Keep Your Blood Pressure Under Control

Many complications can arise if you don’t keep your blood pressure in check. Unfortunately, high blood pressure is exceedingly common in people with diabetes, since this disease causes damage to the arteries. Alarmingly, constant high blood pressure can lead to everything from kidney failure to a heart attack. Keeping your blood pressure down might lessen your chances of peripheral vascular disease and stroke. The good news here is that blood pressure monitors are affordable and easy to use. Take a reading often, and contact your doctor if your numbers are consistently high.

Learn About Your Body

You can also try free and low-cost apps to learn how different foods affect your body. Use diabetes apps and food trackers to log what you eat and when, so you can learn how different foods affect your blood sugar levels. With these apps, you’ll be able to monitor long-term trends and identify the foods and activities that make you feel your best.

Your doctor can be a great resource for diabetes-related information and questions. And if getting to the doctor’s office is a challenge, you can try finding online doctors. Once you’ve found a great fit, you can do video appointments and pick up prescribed medications at your convenience, and most accept a variety of insurance options.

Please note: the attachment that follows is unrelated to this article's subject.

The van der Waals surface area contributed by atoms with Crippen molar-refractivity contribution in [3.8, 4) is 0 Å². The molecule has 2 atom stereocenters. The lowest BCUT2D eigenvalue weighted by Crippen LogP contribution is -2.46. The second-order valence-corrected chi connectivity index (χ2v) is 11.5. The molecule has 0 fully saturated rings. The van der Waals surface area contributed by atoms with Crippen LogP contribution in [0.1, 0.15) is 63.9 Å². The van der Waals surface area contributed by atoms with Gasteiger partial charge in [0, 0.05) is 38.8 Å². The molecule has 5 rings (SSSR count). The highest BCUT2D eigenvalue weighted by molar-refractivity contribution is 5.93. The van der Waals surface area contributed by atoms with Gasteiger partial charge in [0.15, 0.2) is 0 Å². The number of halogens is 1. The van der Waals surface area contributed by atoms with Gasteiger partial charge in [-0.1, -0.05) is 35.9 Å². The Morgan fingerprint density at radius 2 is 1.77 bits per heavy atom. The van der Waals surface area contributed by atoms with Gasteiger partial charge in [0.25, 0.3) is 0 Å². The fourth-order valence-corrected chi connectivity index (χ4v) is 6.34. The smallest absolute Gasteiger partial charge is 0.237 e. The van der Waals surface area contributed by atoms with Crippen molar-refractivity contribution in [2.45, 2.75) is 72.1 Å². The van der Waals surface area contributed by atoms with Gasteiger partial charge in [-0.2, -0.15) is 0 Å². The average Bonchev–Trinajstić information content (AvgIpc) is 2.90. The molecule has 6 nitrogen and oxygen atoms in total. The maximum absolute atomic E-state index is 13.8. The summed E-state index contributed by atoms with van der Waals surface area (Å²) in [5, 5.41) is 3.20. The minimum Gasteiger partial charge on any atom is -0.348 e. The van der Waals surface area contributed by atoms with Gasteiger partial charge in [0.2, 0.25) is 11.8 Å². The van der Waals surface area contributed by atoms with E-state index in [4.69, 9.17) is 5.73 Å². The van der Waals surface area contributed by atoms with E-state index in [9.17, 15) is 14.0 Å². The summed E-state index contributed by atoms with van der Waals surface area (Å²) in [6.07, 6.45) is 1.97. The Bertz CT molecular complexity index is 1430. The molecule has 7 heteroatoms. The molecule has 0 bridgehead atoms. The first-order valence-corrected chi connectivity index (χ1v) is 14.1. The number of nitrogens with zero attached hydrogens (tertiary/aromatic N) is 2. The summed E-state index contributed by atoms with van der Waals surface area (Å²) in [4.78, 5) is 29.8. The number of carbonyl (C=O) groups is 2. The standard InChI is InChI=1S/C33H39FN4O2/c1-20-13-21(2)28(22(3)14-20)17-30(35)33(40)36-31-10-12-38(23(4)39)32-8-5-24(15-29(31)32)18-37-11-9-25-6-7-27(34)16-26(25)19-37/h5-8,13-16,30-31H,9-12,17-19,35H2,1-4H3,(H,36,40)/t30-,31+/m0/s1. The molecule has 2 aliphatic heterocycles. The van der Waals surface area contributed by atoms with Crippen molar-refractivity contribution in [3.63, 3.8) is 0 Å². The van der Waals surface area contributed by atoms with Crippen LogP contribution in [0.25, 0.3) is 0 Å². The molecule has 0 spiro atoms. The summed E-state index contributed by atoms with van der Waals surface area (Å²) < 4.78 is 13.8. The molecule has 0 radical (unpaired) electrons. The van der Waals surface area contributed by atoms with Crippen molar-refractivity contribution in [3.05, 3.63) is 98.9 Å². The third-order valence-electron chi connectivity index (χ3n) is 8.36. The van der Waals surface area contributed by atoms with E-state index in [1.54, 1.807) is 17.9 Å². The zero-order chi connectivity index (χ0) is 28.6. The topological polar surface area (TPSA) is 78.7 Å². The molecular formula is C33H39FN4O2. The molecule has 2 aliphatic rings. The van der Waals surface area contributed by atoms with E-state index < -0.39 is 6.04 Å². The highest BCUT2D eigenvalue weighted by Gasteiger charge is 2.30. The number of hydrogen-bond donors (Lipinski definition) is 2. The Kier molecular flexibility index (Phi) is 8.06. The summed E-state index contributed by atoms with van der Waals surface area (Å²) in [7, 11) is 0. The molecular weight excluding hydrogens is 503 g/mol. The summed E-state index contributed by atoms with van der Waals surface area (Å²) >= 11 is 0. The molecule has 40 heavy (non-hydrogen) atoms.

Manage Stress

Did you know that stress can worsen your diabetes? Stress increases blood sugar levels, raises blood pressure, increases insulin resistance, impairs sleep, and promotes emotional eating. If you’re struggling with stress, use mindfulness apps like Headspace and Pacifica to calm your mind and learn how to manage anxiety throughout your day. Other apps, like Relax Melodies and Calm, use gentle music and sounds to promote relaxation—these are great if you have trouble sleeping! Most of these apps include free versions and offer affordable subscription options to unlock more features.

Living with diabetes can be tough, to say the least. Fortunately, a variety of low-cost apps and tech devices can make it easier to adopt healthy habits and enjoy the life you want. Use all of the tools at your disposal for guidance and motivation, so you don’t have to face diabetes alone.

Dr. Stacey Naito is passionate about feeling and looking good. Her blog is full of helpful resources on eating well, getting active, and living your best life.

6 Interesting Benefits of Yoga for Seniors

Photo credit: Rawpixel

 

By Karen Weeks

Karen Weeks – Elderwellness.net

karen@elderwellness.net